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AUSTRALIA'S top law officer says Japan has resorted to untrue and offensive statements while attempting to justify its Southern Ocean whaling hunt before the UN's top court, reported The Australian.
Attorney-General Mark Dreyfus accused Tokyo of spouting baseless allegations which weren't relevant to the International Court of Justice (ICJ) dispute.
Mr Dreyfus was particularly upset by lawyer Payam Akhavan's claim last week that Canberra was engaged in “an emotional anti-whaling moral crusade that in the name of zero-tolerance tolerates Sea Shepherd's violent extremism, the politicisation of science (and) the collapse of the IWC (International Whaling Commission)”.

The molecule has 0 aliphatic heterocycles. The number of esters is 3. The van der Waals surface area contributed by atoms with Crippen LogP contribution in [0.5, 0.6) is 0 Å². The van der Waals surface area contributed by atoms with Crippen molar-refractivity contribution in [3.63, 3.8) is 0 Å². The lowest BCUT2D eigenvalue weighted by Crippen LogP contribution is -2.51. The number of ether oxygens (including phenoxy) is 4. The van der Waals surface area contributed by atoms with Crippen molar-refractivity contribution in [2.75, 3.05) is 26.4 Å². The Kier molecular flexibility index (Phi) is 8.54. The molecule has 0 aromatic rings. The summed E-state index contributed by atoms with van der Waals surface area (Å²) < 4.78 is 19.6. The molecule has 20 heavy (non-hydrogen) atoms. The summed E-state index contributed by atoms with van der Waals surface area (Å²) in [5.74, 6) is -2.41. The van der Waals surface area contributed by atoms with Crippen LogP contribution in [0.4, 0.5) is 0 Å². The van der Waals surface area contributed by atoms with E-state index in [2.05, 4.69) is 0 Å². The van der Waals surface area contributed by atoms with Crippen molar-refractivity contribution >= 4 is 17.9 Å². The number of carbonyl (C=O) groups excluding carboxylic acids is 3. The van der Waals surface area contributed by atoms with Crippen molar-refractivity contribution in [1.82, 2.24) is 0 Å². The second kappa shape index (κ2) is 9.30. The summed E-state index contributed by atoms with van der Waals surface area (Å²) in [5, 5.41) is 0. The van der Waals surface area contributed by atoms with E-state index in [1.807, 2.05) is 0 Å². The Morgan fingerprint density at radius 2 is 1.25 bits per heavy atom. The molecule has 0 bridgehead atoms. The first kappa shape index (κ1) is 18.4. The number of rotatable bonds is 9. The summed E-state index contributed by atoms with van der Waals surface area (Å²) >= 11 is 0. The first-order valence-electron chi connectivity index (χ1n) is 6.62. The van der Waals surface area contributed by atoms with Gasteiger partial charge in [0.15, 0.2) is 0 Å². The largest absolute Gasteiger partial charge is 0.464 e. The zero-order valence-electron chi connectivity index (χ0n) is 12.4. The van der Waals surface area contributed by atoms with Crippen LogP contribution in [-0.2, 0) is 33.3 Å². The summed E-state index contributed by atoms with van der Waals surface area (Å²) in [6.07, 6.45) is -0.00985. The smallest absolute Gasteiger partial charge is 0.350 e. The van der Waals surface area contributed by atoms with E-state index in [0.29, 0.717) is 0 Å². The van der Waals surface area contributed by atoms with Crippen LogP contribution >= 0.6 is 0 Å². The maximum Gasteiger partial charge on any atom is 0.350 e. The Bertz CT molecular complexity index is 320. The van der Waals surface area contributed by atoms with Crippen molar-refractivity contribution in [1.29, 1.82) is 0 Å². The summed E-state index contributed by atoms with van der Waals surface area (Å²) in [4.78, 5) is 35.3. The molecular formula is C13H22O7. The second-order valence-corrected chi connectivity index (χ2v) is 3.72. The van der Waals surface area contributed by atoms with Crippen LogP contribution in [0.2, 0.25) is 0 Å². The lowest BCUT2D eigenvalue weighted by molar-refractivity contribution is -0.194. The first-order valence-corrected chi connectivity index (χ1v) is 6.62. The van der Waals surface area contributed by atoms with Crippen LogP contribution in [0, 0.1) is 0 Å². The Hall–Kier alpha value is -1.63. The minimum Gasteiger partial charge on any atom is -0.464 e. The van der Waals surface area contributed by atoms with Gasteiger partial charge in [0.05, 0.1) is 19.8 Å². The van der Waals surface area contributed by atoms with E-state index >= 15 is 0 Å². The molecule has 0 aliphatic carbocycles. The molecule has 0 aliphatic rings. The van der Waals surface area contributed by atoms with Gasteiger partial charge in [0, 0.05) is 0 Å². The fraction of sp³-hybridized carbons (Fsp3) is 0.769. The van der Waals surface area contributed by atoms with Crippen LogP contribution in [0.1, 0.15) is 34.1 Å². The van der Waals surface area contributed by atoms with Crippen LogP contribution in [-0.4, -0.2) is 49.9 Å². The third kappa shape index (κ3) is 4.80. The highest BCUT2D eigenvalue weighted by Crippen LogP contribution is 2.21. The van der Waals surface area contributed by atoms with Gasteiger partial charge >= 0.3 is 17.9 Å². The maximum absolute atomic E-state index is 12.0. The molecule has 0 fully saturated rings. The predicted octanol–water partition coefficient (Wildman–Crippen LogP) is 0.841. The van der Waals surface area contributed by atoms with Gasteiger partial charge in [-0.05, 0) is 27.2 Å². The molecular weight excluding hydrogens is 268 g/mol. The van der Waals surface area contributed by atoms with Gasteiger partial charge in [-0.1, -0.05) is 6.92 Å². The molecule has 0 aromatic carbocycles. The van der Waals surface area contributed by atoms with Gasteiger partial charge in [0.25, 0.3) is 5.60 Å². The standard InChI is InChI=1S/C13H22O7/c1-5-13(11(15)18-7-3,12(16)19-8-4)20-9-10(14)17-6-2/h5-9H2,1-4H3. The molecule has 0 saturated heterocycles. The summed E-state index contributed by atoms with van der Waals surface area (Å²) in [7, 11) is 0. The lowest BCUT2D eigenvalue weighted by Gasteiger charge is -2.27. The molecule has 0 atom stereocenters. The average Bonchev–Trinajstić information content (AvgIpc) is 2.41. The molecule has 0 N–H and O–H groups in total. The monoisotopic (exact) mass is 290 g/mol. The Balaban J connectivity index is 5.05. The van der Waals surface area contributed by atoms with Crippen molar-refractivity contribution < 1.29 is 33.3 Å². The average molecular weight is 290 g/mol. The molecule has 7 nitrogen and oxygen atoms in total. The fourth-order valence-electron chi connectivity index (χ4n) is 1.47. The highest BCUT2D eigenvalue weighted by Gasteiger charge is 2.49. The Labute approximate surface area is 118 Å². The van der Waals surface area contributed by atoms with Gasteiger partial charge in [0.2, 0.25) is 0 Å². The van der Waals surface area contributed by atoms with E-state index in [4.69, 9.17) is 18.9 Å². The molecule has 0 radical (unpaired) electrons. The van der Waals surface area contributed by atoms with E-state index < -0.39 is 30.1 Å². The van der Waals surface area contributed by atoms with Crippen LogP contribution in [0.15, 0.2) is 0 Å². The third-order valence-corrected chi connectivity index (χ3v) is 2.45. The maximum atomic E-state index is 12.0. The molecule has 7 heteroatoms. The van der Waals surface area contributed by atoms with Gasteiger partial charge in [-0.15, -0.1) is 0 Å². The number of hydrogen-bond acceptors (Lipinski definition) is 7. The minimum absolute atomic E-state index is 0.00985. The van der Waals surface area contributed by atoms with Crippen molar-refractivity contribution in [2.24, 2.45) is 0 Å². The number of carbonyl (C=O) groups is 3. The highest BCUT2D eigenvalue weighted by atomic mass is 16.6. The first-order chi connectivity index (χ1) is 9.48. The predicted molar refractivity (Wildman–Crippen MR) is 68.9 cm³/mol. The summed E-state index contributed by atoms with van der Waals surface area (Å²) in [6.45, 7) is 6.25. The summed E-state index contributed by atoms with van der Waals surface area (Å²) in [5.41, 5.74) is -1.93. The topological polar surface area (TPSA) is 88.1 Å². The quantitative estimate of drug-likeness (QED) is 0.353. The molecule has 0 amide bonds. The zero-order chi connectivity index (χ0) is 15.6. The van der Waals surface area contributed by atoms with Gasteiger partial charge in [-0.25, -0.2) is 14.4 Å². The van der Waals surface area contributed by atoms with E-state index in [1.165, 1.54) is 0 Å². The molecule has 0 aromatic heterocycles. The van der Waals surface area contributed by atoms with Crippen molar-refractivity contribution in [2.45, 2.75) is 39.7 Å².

“As well as being a statement completely devoid of legal argument this is untrue and offensive to Australia,” the Attorney-General said in The Hague.
“That this was the character of the Japanese response to Australia's legal argument speaks volumes for the weakness of the Japanese case.”
Canberra wants the 16-judge panel to ban Tokyo's annual hunt on the basis it's not “for purposes of scientific research” as allowed under Article 8 of the 1946 whaling convention.
Australia argues the program is actually a commercial operation.